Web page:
AFRICA'S IN TROUBLE!

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Desertification

What is desertification?

Desertification is a type of land degradation in which a dry land region becomes increasingly arid, usually losing its vegatation, wildlife, and bodies of water. Essentially, it becomes a desert. Although most of the world's deserts expand and contract due to natural changes in climate, desertification is a problem caused by human activities.

What causes desertification?

Desertification, like stated above, is a problem mostly induced by human activities. We believe the four most important causes of desertification are overgrazing, farming of average land, destruction of plants in dry regions, and incorrect irrigation in arid areas. Overgrazing has only become a major problem in recent years. Long ago animals would move in response to rainfall. People would move with the animals, therefore preventing overgrazing in those areas. Now, since humans have a steady food supply, they use a fence to keep their animals from moving about, resulting in overgrazing. The farming of average land is causing much desertification. Farmers are clearing and using average land for crop growing without giving time for the land to rest in between seasons, thus sucking out all the nutrients and richness in the soil, making it useless. The destruction of plants in dry regions is causing desertification because as people cut down and use trees and other plants as fuel, there is nothing left to protect the soil. If the soil is left unprotected, it will turn to dust and be blown away by the wind. Incorrect irrigation techniques, which are more common in poorer areas, are causing desertification because they create a build up of salt in the soil. Farmers are using incorrect irrigation techniques such as canal irrigation because of the lack of water, however the lack of water given to the soil causes a large salt build up to occur.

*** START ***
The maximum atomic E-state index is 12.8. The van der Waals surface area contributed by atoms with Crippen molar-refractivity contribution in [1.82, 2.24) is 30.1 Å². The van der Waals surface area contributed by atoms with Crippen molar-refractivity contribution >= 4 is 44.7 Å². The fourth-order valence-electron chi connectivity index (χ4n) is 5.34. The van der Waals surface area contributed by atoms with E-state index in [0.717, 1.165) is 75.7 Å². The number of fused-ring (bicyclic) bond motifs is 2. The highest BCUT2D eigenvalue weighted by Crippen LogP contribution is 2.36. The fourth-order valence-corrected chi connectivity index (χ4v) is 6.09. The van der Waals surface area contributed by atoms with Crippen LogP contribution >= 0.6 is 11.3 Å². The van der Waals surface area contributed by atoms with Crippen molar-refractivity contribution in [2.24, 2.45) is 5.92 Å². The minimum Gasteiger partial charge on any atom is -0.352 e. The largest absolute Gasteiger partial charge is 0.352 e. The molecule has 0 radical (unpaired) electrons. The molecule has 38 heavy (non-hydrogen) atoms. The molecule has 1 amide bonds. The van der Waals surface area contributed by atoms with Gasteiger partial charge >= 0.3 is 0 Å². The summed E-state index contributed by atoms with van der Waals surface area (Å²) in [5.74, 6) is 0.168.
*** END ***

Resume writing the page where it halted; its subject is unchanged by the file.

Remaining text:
What are the effects of desertification?